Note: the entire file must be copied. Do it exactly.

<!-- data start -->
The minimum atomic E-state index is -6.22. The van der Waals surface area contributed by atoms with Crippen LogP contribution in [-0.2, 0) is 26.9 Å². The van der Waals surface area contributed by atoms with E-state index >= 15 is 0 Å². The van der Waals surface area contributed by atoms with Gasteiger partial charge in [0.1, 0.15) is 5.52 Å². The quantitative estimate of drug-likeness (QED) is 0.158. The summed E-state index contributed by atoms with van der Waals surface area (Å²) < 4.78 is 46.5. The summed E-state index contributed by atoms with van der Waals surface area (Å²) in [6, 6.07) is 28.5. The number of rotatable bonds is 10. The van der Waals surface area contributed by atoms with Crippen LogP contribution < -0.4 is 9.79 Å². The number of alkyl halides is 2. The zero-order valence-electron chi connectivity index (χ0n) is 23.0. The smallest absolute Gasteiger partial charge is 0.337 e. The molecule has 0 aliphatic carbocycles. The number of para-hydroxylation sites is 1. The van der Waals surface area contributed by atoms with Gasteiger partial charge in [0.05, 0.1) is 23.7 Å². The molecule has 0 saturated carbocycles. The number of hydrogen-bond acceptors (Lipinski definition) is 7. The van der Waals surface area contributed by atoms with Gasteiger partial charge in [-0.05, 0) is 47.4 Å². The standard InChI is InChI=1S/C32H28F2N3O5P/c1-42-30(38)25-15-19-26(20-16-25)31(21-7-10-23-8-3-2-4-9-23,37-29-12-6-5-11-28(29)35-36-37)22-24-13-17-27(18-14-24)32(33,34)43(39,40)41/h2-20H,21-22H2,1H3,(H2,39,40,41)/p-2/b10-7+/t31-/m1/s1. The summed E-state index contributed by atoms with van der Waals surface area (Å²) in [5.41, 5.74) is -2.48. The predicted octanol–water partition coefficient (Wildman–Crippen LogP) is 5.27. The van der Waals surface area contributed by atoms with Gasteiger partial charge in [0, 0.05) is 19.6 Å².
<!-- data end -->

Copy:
The minimum atomic E-state index is -6.22. The van der Waals surface area contributed by atoms with Crippen LogP contribution in [-0.2, 0) is 26.9 Å². The van der Waals surface area contributed by atoms with E-state index >= 15 is 0 Å². The van der Waals surface area contributed by atoms with Gasteiger partial charge in [0.1, 0.15) is 5.52 Å². The quantitative estimate of drug-likeness (QED) is 0.158. The summed E-state index contributed by atoms with van der Waals surface area (Å²) < 4.78 is 46.5. The summed E-state index contributed by atoms with van der Waals surface area (Å²) in [6, 6.07) is 28.5. The number of rotatable bonds is 10. The van der Waals surface area contributed by atoms with Crippen LogP contribution < -0.4 is 9.79 Å². The number of alkyl halides is 2. The zero-order valence-electron chi connectivity index (χ0n) is 23.0. The smallest absolute Gasteiger partial charge is 0.337 e. The molecule has 0 aliphatic carbocycles. The number of para-hydroxylation sites is 1. The van der Waals surface area contributed by atoms with Gasteiger partial charge in [0.05, 0.1) is 23.7 Å². The molecule has 0 saturated carbocycles. The number of hydrogen-bond acceptors (Lipinski definition) is 7. The van der Waals surface area contributed by atoms with Gasteiger partial charge in [-0.05, 0) is 47.4 Å². The standard InChI is InChI=1S/C32H28F2N3O5P/c1-42-30(38)25-15-19-26(20-16-25)31(21-7-10-23-8-3-2-4-9-23,37-29-12-6-5-11-28(29)35-36-37)22-24-13-17-27(18-14-24)32(33,34)43(39,40)41/h2-20H,21-22H2,1H3,(H2,39,40,41)/p-2/b10-7+/t31-/m1/s1. The summed E-state index contributed by atoms with van der Waals surface area (Å²) in [5.41, 5.74) is -2.48. The predicted octanol–water partition coefficient (Wildman–Crippen LogP) is 5.27. The van der Waals surface area contributed by atoms with Gasteiger partial charge in [0, 0.05) is 19.6 Å².